The 2023 SCAI Annual meeting has just concluded after an energetic and educationally expansive meeting in Phoenix, Arizona, MAY 18-21, 2023. The meeting felt as well attended as pre -pandemic meetings with a new added feature - the meeting was at the Phoenix Convention Center, marking the first time for the SCAI Annual Meeting to be in an actual convention center. The venue provided open space for traditional lectures, technical instruction, scientific posters, device, and pharmaceutical exhibiters, while providing convenient areas for discussion groups and for colleagues to meet in a comfortable but not excessive space. The associated hotels and restaurants were nearby in easy walking distance. For the late springtime, many attendees were a bit surprised by the daily temperatures in the high 90’S but walks to the Convention Center and local lodging and food were well tolerated.
A major highlight of the meeting was the named lectures.
Founders Lecture: Presented by Bonnie H. Weiner, M.D. MSEC MBA, MSCAI, SCAI, Harvard, MA. An SCAI Past President. Dr. Weiner discussed the challenges in implementing fair but useful measures of quality and how to apply to a cath lab setting.
Hildner Lecture: Innovation in Structural Heart Disease - The Promise of Transcatheter Electrosurgery. Presented by Adam Greenbaum, M.D., FSCAI, Emory Heart & Vascular Center at Decatur, Atlanta, GA. Dr Greenbaum discussed the multiple potential applications for this new technology in providing a remote surgical-like cutting device to manage difficult problems associated with structural heart procedures.
Mullins Lecture: Something Borrowed, Something New. The Enduring Role of Innovation in Congenital Heart Care. Presented by Thomas Jones, M.D., MSCAI, Senior Congenital Interventionalist at Seattle Children's Hospital Seattle, WA. Dr. Jones discussed the evolution and advances in interventional therapies.
Keynote Speaker: Innovation and Science in Interventional Cardiology - Experience Over 40 Years. Presented by Gary S. Roubin, M.D., Ph.D. Northwell Health Lenox Hill Hospital. Doctor Roubin entertained the audience with photos, vignettes and wisdom of the originator of Percutaneous Transluminal Coronary Angioplasty (PTCA) often referring to the philosophy of Dr. Andreas Gruentzig, the pioneer of this technology emphasizing Gruentzig’s humility and passion. An additional highlight of the session was the unveiling of a sculpture of the bust of Gruentzig originally given to Dr. Roubin, now gifted to the SCAI. The session was a great opportunity for those of us who remember the “early days” of PTCA while the younger attendees had an opportunity to appreciate the legacy of Gruentzig.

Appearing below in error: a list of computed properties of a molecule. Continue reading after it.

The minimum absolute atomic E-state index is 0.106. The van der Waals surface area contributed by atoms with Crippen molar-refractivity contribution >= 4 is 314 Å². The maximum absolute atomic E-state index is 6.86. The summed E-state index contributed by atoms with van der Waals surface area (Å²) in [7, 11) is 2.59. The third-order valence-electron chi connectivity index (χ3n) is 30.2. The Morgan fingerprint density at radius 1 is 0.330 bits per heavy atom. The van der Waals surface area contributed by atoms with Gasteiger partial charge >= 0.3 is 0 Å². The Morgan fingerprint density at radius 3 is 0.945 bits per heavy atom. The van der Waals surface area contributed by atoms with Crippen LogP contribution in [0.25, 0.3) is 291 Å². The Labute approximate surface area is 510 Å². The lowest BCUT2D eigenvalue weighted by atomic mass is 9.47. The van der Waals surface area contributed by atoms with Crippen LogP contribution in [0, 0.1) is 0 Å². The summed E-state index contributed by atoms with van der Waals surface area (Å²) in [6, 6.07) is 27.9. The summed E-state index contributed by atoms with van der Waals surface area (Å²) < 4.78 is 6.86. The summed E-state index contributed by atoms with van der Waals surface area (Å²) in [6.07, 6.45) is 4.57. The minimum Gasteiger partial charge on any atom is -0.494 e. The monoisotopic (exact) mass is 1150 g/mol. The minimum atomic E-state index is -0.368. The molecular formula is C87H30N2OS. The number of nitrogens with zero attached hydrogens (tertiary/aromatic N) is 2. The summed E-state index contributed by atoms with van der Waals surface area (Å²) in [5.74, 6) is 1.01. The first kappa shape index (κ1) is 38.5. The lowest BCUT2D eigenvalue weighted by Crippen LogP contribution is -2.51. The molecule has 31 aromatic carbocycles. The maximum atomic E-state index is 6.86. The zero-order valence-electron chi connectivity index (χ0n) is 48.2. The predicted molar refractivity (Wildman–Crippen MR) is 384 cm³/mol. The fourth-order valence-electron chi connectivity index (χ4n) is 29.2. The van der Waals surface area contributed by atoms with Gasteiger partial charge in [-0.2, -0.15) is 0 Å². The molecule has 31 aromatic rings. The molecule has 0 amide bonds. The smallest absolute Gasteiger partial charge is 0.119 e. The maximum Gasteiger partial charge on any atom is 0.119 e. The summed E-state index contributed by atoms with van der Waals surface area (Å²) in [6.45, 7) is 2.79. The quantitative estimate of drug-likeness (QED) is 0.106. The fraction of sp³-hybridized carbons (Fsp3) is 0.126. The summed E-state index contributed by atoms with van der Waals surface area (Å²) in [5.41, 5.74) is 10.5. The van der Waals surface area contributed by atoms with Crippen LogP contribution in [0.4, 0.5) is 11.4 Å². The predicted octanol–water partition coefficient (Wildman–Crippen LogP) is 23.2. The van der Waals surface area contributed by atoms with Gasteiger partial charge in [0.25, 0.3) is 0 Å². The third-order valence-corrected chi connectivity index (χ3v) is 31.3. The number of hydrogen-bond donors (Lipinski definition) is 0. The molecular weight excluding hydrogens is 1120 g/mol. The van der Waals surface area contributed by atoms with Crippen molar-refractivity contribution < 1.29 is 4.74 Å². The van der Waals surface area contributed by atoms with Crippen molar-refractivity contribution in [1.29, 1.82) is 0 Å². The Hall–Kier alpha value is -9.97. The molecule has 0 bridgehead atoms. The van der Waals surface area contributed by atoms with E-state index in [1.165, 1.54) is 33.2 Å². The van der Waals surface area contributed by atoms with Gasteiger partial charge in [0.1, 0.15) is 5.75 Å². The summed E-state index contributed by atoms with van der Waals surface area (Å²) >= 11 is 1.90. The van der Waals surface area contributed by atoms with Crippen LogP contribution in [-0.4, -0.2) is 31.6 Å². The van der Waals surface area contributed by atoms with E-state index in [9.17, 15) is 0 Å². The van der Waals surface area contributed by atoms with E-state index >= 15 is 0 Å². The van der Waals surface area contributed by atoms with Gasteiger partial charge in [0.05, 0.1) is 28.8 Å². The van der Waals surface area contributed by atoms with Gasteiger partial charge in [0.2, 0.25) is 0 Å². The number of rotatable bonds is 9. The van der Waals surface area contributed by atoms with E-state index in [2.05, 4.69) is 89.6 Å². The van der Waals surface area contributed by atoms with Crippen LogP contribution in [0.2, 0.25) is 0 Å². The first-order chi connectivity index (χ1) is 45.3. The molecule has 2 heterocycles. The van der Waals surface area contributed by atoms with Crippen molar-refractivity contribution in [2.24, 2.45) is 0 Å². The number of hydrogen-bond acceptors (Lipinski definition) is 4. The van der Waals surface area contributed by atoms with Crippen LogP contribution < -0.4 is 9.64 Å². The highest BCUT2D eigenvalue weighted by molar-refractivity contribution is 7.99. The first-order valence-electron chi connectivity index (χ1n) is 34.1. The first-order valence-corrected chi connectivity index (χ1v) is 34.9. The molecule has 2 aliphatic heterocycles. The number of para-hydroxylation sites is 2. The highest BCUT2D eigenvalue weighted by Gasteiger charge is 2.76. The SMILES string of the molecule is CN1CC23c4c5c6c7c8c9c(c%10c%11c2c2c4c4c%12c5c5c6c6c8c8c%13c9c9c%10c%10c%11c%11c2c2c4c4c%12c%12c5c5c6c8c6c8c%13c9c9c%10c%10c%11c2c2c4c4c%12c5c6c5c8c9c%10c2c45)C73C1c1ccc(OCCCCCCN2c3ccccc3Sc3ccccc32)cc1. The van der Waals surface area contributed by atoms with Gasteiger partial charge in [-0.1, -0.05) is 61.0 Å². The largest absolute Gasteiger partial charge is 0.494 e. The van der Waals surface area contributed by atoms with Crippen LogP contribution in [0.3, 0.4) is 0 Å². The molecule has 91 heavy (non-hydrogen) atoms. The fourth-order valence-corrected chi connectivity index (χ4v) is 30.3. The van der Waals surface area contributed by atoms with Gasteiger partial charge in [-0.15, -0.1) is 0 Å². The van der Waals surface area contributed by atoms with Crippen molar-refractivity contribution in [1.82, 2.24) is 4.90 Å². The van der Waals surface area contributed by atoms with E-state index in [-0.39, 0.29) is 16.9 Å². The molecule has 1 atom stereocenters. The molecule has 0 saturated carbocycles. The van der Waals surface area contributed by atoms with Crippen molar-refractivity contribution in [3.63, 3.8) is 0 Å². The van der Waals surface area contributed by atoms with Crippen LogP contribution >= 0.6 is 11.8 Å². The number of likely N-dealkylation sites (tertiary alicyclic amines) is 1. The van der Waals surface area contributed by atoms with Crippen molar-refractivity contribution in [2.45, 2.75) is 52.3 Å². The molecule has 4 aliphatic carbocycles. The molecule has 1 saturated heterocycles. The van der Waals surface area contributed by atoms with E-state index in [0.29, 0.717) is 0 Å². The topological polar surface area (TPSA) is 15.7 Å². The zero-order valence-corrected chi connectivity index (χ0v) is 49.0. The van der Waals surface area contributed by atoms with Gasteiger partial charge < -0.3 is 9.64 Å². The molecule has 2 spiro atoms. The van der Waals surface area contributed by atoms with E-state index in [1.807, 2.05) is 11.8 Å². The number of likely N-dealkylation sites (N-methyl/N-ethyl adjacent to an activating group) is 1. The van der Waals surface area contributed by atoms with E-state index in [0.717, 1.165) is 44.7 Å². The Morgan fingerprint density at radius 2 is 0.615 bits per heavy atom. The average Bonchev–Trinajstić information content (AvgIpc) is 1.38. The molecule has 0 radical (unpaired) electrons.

Physician wellbeing: While all of the science was the major focus, an important newer aspect of the meeting was a greater focus on physician wellness and career related issues. For example, there was a focus on exercise and mindfulness with short relaxation and/or yoga sessions during breaks. In addition, other meeting sessions focused on career stage issues. What are the goals and how are they being met for early career interventional cardiologists. What are the needs for this early practitioner group and how can those physicians best achieve their goals. Conversely, what factors impact when physicians retire. Given physician shortages, supporting physicians who are capable and want to maintain practice is important. Sessions focused on such issues were well attended and provided late career physicians with ideas as to various practice related options as well as consulting and industry jobs which offer opportunities to continue in a medically related field. To address the practice, career and health issue, the SCAI had a consulting group doing think tank sessions to better understand the issues and help craft ideas for SCAI to provide better leadership in address the issue.
Overall, it was a very focused meeting for interventionalists encompassing areas of life and practice not often addressed. This was an important step that the SCAI included in the sessions that will hopefully lead to even more focused and beneficial, future SCAI physician support beyond just the important science and training. A worthwhile three days!
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Dr. Vetrovec has no conflicts of interest to report.
Illustration by April Brust